A six-step process for incorporating User Experience Engineering to build and test new features and product ideas quickly
Start-ups are scrappy survivors: they must innovate constantly and adapt quickly if they want to have any chance at upending the proverbial status quo. Success hinges on a forward-thinking approach, the ability to use a variety of tools, and an opportunistic approach to learning. As a start-up matures into a larger, multi-department company and development resources are dedicated to support and maintain core products, it’s difficult to fuel the engine of innovation that helped launch the start-up into orbit in the first place.
Without the ability to build quickly and run user tests or other experiments, there’s likely a growing backlog of potentially game-changing enhancements, features, and product ideas that might never come alive. Incorporating User Experience Engineering is one way to re-ignite the team’s spirit of innovation. UX Engineering is relatively new and goes by many names (at Amazon, it’s called “Design Technology”), but here’s the general idea:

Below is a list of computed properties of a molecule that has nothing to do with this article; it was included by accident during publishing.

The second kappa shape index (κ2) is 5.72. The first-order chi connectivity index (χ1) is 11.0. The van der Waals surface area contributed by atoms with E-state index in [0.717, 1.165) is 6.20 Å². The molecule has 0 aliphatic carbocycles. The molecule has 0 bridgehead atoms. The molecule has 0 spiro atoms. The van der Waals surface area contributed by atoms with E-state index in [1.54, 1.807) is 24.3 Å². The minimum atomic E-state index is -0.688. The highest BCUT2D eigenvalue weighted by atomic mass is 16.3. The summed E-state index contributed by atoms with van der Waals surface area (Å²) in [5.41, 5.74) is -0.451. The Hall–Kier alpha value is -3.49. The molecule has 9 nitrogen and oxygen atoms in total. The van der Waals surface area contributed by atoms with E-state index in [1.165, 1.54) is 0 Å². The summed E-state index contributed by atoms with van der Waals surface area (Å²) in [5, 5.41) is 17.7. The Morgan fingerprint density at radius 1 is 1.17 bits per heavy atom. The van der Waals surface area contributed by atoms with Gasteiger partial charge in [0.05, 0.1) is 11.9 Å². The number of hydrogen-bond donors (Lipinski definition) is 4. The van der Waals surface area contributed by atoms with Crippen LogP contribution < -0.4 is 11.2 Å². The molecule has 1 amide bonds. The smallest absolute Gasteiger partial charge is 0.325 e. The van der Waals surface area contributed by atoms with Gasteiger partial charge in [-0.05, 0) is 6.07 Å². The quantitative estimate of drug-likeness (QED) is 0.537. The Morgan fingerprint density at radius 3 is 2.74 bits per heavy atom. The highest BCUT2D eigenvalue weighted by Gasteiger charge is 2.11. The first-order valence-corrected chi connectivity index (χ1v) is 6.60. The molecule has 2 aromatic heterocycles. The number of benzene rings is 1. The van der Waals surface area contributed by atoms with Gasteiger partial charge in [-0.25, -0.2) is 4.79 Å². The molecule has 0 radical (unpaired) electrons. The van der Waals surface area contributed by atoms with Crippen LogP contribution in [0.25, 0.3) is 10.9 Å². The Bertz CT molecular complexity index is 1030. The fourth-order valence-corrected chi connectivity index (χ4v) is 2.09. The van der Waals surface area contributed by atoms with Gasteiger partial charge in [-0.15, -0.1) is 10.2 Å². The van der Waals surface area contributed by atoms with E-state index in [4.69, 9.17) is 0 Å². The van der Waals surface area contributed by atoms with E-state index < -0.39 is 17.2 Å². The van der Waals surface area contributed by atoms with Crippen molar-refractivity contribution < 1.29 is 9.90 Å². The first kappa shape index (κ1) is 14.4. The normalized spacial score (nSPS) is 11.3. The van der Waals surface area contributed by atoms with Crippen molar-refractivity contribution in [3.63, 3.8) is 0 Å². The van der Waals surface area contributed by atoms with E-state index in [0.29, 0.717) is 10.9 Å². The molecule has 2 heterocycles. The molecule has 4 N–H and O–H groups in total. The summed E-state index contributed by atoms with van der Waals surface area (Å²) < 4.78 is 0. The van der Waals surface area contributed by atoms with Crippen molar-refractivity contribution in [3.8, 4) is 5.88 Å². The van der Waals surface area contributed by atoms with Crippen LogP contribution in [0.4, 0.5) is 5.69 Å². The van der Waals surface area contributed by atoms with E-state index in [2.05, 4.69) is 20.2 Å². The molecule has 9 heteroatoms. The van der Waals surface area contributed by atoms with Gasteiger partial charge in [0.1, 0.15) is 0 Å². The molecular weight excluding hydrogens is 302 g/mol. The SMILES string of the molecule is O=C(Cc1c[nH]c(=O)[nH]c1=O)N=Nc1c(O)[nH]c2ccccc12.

UX Engineers combine UX Design and engineering expertise into a single discipline, and are able to develop, prototype, and test innovative UI solutions that push the envelope on front-end engineering and inspire development teams and leaders to invest in new ideas.
In pioneering UX Engineering to Fanatics, I’ve had the opportunity to not only define the role itself at our organization, but to build a process around it, too. While there was a significant investment of time configuring a development environment and setting up the tools that our team uses, the biggest challenge was around strategic challenges like:
- Which ideas get developed into prototypes?
- How complex can our prototypes be?
- How can we quickly build a prototype that works with our existing codebase?
- How are these features/prototypes tested and measured?
- What kind of deliverable is useful to engineers? What will they do with it (if anything)?
- How can we ensure our learnings (from both successes and failures) support further product/feature development?
Bringing UX Engineering to Fanatics was a great learning opportunity — both personally and for our team — and I wanted to share some of what we discovered while developing our process here. Using the guiding questions above, we distilled our process into six steps: Identify, Simplify, Build, Measure, Ship, and Share.